Aug 27, 2010
WHO: Flu activity remains elevated in India, New Zealand
In its global flu update today the World Health Organization (WHO) said the most intense areas of activity are still in parts of New Zealand and India, with recent spikes in activity in Australia. The dominant circulating strain in all three countries is the 2009 pandemic H1N1 virus, though low levels of seasonal H3N2 have been reported in Australia. In India the most active area of flu activity is Maharashtra state, though the number of new cases has slowed, suggesting that activity may be peaking. In New Zealand, virus transmission is locally intense in areas such as Hawke's Bay, Hutt Valley, and Lakes, that were less affected during the country's first pandemic wave. Australian health officials are reporting a sharp increase in doctors visits for flulike illnesses along with regional flu activity in three southern and eastern states, though national rates are still below levels seen during the country's first pandemic wave. Although the country is reporting fewer and less severe cases of 2009 H1N1 flu, the median age of cases during the current outbreak is slightly higher than the first wave of infections, 26 versus 21.
Aug 27 WHO global influenza update
Corticosteroid use may raise risk of death in H1N1 patients
Chinese researchers studying 155 novel H1N1 patients from 23 Beijing hospitals last fall found that diabetes, high lactate dehydrogenase levels, and corticosteroid use were independent risk factors for death. All patients received oseltamivir (Tamiflu) treatment, although only 16 (10.3%) received it within 48 hours of symptom onset. The most common organ failures reported were acute respiratory failure (40.0%), altered mental status (12.9%), septic shock (11.6%), and acute renal failure (9.7%). Forty-three patients (27.7%) required invasive mechanical ventilation, compared with 32 patients (20.6%) on noninvasive mechanical ventilation. Fifty-two patients (33.5%) were treated with systemic corticosteroids, and 27 of the 155 patients (17.4%) died. The authors recommend against routine use of corticosteroids for pandemic 2009 H1N1 patients.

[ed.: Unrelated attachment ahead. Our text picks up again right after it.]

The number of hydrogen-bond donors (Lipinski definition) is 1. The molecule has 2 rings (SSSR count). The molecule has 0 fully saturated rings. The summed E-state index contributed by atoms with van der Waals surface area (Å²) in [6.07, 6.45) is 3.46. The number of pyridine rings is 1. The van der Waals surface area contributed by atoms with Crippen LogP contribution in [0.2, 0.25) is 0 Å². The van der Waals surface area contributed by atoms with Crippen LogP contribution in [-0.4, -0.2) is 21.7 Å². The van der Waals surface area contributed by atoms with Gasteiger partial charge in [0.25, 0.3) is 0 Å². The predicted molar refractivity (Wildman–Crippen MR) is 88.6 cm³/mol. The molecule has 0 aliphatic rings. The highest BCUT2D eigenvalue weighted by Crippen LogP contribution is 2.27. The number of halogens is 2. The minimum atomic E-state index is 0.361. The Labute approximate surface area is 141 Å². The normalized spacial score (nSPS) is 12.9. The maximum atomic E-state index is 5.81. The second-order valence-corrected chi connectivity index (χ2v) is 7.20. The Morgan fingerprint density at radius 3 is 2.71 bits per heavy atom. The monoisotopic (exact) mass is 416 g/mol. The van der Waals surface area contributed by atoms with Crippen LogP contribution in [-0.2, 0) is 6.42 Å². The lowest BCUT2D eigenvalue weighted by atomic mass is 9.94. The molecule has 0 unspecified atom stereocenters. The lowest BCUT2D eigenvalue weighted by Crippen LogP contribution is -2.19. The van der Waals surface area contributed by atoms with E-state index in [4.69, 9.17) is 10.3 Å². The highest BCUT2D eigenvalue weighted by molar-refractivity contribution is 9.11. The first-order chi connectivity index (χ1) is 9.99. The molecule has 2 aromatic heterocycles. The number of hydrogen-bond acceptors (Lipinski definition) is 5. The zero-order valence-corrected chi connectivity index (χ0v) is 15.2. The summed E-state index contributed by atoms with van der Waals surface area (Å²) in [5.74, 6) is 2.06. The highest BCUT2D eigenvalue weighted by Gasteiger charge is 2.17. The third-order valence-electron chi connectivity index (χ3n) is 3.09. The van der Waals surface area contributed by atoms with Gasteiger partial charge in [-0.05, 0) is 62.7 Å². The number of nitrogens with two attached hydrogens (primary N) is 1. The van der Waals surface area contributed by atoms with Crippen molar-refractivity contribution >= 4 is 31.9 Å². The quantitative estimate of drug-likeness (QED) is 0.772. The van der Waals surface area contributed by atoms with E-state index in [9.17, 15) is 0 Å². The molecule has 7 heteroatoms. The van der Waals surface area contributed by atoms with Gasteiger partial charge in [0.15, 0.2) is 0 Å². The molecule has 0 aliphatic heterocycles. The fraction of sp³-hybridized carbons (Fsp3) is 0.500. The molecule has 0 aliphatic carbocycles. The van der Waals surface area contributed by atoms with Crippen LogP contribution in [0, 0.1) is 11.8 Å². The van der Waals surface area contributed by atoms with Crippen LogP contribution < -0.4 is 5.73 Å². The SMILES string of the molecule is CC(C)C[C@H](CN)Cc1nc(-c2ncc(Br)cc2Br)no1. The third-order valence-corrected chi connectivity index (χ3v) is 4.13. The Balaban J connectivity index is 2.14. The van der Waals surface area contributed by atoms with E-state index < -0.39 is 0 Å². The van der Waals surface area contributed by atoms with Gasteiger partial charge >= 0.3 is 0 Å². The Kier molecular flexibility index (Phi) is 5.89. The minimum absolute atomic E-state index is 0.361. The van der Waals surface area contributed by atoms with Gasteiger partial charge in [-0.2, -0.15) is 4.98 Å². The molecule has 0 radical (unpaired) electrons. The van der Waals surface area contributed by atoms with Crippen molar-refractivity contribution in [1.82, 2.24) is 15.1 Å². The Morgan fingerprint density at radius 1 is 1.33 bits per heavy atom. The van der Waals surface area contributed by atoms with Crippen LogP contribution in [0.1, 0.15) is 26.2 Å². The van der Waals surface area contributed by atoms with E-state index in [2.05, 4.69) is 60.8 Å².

Aug 27 BMC Infect Dis abstract
European regulators probe narcolepsy reports with pandemic vaccine
Europe's drug regulatory agency today announced that it has launched a review of Pandemrix, the 2009 H1N1 vaccine, in the wake of a limited number of reports of narcolepsy through reporting systems in Finland and Sweden. In a press release, the European Medicines Agency (EMA) said it's not clear if the vaccine caused the narcolepsy, which is typically triggered by a combination of genetic and environmental factors, including infections. The EMA saied it will review all available data to determine of there may be a link between the vaccine and the condition and consider the background rate for narcolepsy. The group will decide at its meeting in September whether to take any action on the vaccine while it completes the evaluation.
Aug 27 EMA press release
Purdue tests technology for rapid ID of foodborne pathogens
Researchers at Purdue University have developed a technology that may speed detection of foodborne pathogens, aiding response to a bioterrorist attack or other emergency, the university announced in a press release. The research team was awarded $1.3 million in seed funding from the National Institutes of Health to test the technology. Project leader J. Paul Robinson, professor of biomedical engineering and veterinary medicine, said, "This technology creates a national identification system capable of correlating similar organisms identified at hospitals across the nation." The technology creates a signature of each organism isolated from patients, uses a laser to probe colonies of pathogens, and collects unique "fingerprint" patterns that instantly identify each colony. The signatures are then sent to a national biosecurity database, which links major US hospitals for pathogen comparison.
Aug 26 Purdue University press release